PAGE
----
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The Sky This Month - September 2013

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Written by Gary Boyle on
Post Date: 
Sun, 2013/09/01

Look High To The Eagle In The Sky

Where has the time gone? We are already into September. And it is this time of year we can start observing about 8:30 p.m. local time. As we begin our observing run, the famous Summer Triangle greets us high overhead. The three suns that make up this asterism are Vega in the constellation Lyra the Harp, Deneb in the Cygnus the Swan and Altair in Aquila the Eagle and is the starting point for this month’s article.

Altair is referred by astronomers as the sweet sixteen star as that is its distance in light years (ly) from us. So if you are sixteen years old and reading this column, the light that you see from Altair tonight left around the time you were born, hence 16 ly away. By comparison Vega is 25 ly and Deneb is an amazing 1,600 ly from us. As you can see, objects are always seen in the past. Even the Moon is one and a third light seconds with galaxies being measures in the millions of light years.

Altair is a very an odd star, oddly shaped to be more exact. This dwarf star has a surface temperature of 7,700 Kelvin (K) and is classified as an A7 star, making it 2,000 K hottest than our Sun. In fact it is ten times brighter than our daytime star. It is considered a main-sequence star as it is fusing hydrogen in helium at its core. What is amazing is its rotation. Our Sun revolves once a month at a leisurely speed of 2 km/sec whereas Altair spins once in about ten hours and its radius is 1.8 that of our Sun. With a spin rate of 210 km/sec rate, no wonder Altair is egg shaped and not round.

The constellation of Aquila is home to no less than eleven planetary nebulae. While galaxies exhibit lovely spiral arm structure and open clusters are difference from one to another, planetary nebulas have character. Amongst the colour of a particular object, they portray unique patterns of stellar composition. Magical portraits are produced from the dying star’s forces pushing against its expanding envelope of gas. An example of a simple bubble is NGC 6781. The nebula is located some 2,500 ly away and is about 2 ly in width. It is listed as magnitude 11.5 but a good six inch telescope should reveal it.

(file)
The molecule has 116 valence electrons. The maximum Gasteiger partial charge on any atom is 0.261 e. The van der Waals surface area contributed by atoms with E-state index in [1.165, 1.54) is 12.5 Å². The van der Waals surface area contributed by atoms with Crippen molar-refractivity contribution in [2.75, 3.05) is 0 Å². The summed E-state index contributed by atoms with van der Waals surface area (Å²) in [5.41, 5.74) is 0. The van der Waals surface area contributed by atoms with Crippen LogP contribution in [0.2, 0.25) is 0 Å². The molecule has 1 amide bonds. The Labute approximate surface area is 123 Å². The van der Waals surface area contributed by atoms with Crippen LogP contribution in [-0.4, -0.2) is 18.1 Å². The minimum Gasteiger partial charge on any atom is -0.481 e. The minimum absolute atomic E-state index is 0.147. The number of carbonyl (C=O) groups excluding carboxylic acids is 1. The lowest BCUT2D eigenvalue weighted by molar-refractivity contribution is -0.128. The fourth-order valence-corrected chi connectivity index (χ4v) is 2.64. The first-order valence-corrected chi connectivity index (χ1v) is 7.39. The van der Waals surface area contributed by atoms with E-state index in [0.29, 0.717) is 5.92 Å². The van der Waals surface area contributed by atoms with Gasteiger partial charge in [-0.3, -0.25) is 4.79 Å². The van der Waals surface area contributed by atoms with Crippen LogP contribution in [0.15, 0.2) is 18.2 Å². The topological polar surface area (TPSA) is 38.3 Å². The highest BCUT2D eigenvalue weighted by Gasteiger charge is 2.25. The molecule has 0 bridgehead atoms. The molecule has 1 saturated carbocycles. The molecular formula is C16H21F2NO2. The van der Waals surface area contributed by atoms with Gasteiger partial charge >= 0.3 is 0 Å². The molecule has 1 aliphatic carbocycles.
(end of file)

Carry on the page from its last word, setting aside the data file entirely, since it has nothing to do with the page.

A more unique looking structure can be found in NGC 6741 where the end result is more like a twisty sea shell. Although is small eight arc second length makes it hard to visually see is detail. NGC 6751 is dubbed the ‘glowing eye’ and for good reason. There is a lot of fine detail associated with this relic. Estimated to be around 6,500 ly from earth, NGC 6751 central star has collapsed to become a white dwarf with at surface temperature of an astonishing 140,000 K.

On August 14th only a couple of days after the peak of the Perseid meteor shower Koichi Itagaki of Yamagata, Japan, discovered a new star that was not there the night before. Located in Delphinus, it was estimated this star was about 17th magnitude before the great event and suddenly increased in brightness by 100,000 times. The nova peaked on August 16 and is slowly dimming so you should try to locate it as soon as you can. Now keep in mind the original star is intact. Unlike a supernova when the star is almost completely destroyed. A nova simply blows its lid. The process is a white dwarf slowly building up an accretion disk from a close companion outer atmosphere. Over the course of a hundred years or so the young star continues to steal from the big old dying sun. When sufficient heat (20 million K) and pressure is built up, the envelope around the white dwarf pops like a balloon into a tremendous flash that lingers for a few weeks.

Saturn is sinking further and further into the western sky and will disappear into the Sun’s glare in another couple of months. The ringed planet now sets at 11:30 p.m. local time so you still have time to show the neighbours this jewel. On the other hand mighty Jupiter is up in the eastern sky in the constellation Gemini around 3 a.m. local time. Check the 2013 RASC Observers Handbook page 234 for timing of Jupiter’s moons as they across the surface. The red planet Mars is making its morning comeback and is nestled in the Beehive Cluster (M44) on the morning of the 8th at 22:00 UT. This would make a great digital moment.

Well long awaited Comet ISON is finally emerging from behind the sun and solar glare. That is the good news. The so-so news is ISON appears to be two magnitudes fainter that what is should be on its approach path  and to its November 29 close encounter with the sun. At this point it is hard to predict if the icy mountain will have a sudden outburst to brighten further and save earlier expectations of a daytime comet or will be a great dark sky visitor. Only time will tell. Either way the excitement is there.

The Fall Equinox will occur on the 22nd at 20:44 UT thus marking equal hours of day and night. From this point on we will notice observing hours lengthening till Winter solstice. As during the time around the Spring Equinox, this is the magic time to catch a glimpse and even photograph the Zodiacal light. During the first two weeks look for an arc in the eastern sky before dawn. You will be looking at dusty debris along the plane of the solar system. This arc is lit by sunlight bouncing off the particles in space. The Zodiacal Lights are as faint as the Milky Way and can extend about 30 degrees in height.

This month’s new moon (lunation 1122) is listed for the 5th at 11:36 UT and the full Harvest Moon will occur on the 19th at 11:13 UT.

Until next month, clear skies everyone.

Gary Boyle